Guitar Instructors Ridgefield CT

Playing the exact same scale over different chords creates a whole new sonicpalette without stepping too much outsidefunk or R&B and into jazz. Read on and get more information.

Western Connecticut State University
(203) 837-8350
Danbury CT
Danbury, CT

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Summit Music Festival
(914) 747-2020
Pleasentville NY
Pleasentville, NY

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Burgos International Music Festival
270 Washington Ave.
Pleasentville, NY
 
Sacred Heart University (Music - Sacred Heart University)
(203) 371-7999
5151 Park Avenue
Fairfield, CT
 
University of Connecticut
(860) 486-3137
Storrs CT
Storrs, CT

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Burgos International Music Festival
(914) 747-5359
Pleasentville NY
Pleasentville, NY

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Summit Music Festival
270 Washington Ave.
Pleasentville, NY
 
Western Connecticut State University (Department of Music - Western Connecticut State University)
(1-877-837-WCSU (9278)
181 White Street
Danbury, CT
 
University of Bridgeport (University of Bridgeport - Music Department)
(203) 576-4552
126 Park Avenue
Bridgeport, CT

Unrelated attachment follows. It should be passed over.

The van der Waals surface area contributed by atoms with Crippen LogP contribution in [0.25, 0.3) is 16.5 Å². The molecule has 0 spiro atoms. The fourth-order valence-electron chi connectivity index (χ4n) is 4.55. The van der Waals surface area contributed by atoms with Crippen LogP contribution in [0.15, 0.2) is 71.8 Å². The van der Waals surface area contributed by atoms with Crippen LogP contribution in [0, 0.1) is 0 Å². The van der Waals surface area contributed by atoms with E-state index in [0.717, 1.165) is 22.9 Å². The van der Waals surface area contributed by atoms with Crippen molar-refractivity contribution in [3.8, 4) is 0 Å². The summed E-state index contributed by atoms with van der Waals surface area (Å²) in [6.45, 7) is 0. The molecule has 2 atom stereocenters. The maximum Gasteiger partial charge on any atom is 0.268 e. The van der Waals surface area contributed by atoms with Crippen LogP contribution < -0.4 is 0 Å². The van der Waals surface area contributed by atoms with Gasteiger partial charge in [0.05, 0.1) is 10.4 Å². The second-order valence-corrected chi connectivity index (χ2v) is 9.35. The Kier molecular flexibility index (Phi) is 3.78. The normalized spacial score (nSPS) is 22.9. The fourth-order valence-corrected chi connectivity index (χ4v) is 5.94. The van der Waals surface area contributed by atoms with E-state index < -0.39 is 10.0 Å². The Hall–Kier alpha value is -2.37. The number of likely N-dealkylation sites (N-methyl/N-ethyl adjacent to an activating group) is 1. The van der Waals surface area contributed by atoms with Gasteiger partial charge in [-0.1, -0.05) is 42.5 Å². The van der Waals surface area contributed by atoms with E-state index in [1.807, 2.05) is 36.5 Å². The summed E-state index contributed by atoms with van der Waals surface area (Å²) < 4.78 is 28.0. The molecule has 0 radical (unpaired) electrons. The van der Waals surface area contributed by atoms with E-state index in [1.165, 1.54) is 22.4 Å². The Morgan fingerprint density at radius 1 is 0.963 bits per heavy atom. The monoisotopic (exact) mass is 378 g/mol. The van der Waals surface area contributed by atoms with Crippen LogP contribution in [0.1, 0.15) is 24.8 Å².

Yale University
(203) 432-4155
New Haven CT
New Haven, CT

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Expanded Harmony with Pentatonics

In Ex. 1, we play a minor pentatonic scaleover a minor 7th chord, both with the sameroot: a G minor pentatonic scale over a Gm7chord. This works because the scale veryclosely resembles the arpeggio of a minor7th chord.

Ex. 2 deals with Bbmaj7, the relativemajor, which is three frets or a minor third above. One way to think of this is, if yousee a major 7th chord, play a minor pentatonicscale based on a root a minor thirdbelow the written chord’s root. Same scale,different setting.

Now let’s look at some less common,yet simple and creative ways to use thisscale, five positions of which are shown inFig. 1. Playing the exact same scale over differen tchords creates a whole new sonicpalette without stepping too much outsidefunk or R&B and into jazz. The simplicity of the minor pentatonic scale ensures anaccessibility to the listener, even when it isused to create varied altered tensions. Allof the following examples use the G minor pentatonic scale, superimposing it over other chords. Notice how the function ofeach scale degree changes depending onthe chord underneath. To truly appreciatethese new colors and flavors, you’ll wantto record or have a friend strum the underlying chords as you play over them.

Ex. 3: G minor pentatonic scale over aCm7 chord

The easiest way to think of this techniqueis to play a minor pentatonic up aperfect fifth (or seven frets) from the root of a minor 7th chord.

Ex. 4: G minor pentatonic scale over anFm7 chord

Think of this one as a minor pentatonicstarting a major second (two frets) up fromthe root of a minor 7th chord. Used in thisway, the sound created works well overDorian harmonic content, because eventhough there is no 3, we do get the Dorianapproved6th degree.

Next month we’ll explore even morecolorful ways to employ our old five-notefriend. Stay tuned!

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